Low level violence and the ads on cigarette packs
The outlandish, gory ads on cigarette boxes have changed over the years, for the worse. In a recent change over there was some discussion of the efficacy of the effect of the horror pictures shown there. One conclusion in preliminary research was that even though initially the pictures did have have some deterrent effect, eventually they just became background and were ignored. Like an abused child the smoker gets used to it to a certain extent, becomes hardened to it, hardens one’s feelings. And the initial reason for the negative statements has long been forgotten, when the behaviour just becomes routine.
Whatever good intentions were present at the start are totally lost in the shuffle. Whenever a parent or teacher corrects a child with harsh negative statements it has an initial shock effect – but its long term effect will depend on state of the recipient. If the child already has strong self-esteem he/she could accept it or reject it but might not suffer long term damage from it. But if the child has low self- esteem or has been constantly criticized and put down the only outcome is a further lowering of self-concept / self-worth. Long term damage.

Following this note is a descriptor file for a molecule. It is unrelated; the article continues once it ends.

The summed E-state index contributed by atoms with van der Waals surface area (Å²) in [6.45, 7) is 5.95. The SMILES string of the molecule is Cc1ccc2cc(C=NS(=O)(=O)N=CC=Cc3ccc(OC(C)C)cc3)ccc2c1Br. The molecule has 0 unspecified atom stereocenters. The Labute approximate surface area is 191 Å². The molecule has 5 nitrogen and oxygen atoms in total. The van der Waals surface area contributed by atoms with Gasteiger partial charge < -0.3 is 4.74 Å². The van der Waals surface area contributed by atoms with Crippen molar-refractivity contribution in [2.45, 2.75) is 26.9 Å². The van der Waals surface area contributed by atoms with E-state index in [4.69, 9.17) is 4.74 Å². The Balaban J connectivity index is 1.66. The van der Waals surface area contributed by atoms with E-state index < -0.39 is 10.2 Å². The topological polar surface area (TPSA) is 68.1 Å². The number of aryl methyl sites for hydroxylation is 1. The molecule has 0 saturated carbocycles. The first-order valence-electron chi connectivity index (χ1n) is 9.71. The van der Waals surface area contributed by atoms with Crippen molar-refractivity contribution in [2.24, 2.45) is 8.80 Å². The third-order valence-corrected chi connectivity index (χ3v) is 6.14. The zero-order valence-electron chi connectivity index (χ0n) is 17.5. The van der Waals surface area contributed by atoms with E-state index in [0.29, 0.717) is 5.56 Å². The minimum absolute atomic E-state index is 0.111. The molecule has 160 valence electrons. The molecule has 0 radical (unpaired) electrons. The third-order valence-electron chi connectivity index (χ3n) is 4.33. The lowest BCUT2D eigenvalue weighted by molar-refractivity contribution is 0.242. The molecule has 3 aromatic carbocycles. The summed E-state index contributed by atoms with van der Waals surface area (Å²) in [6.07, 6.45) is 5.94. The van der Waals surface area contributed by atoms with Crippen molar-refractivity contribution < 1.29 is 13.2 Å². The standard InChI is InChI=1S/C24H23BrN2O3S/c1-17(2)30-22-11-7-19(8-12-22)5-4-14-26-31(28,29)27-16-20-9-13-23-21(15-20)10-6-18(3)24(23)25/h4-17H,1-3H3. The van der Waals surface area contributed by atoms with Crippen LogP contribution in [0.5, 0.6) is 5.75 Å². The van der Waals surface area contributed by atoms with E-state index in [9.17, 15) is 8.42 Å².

The smokers of cigarettes must be held in very low esteem in our society to allow this low level violence to persist over this long a period of time without any public outcry. I don’t know of any other segment of society that we consistently subject to this level of abuse. Sure it’s an abuse. Like criminals, we consider them less than human so any bad behaviour towards them can be excused and justified.
The theory of course is that you’re trying to discourage smoking. But just as when you’re correcting a child, negative criticism actually does very little good in the long term and is more likely to cause damage.
Violence at any level is still violence. Horrible pictures on cigarette packs need to be rethought. Smokers are also people.
M.B. is a retired school teacher, who is working on a book on the effects of low level violence and the scaring of young children. Visit the website FrightFree.com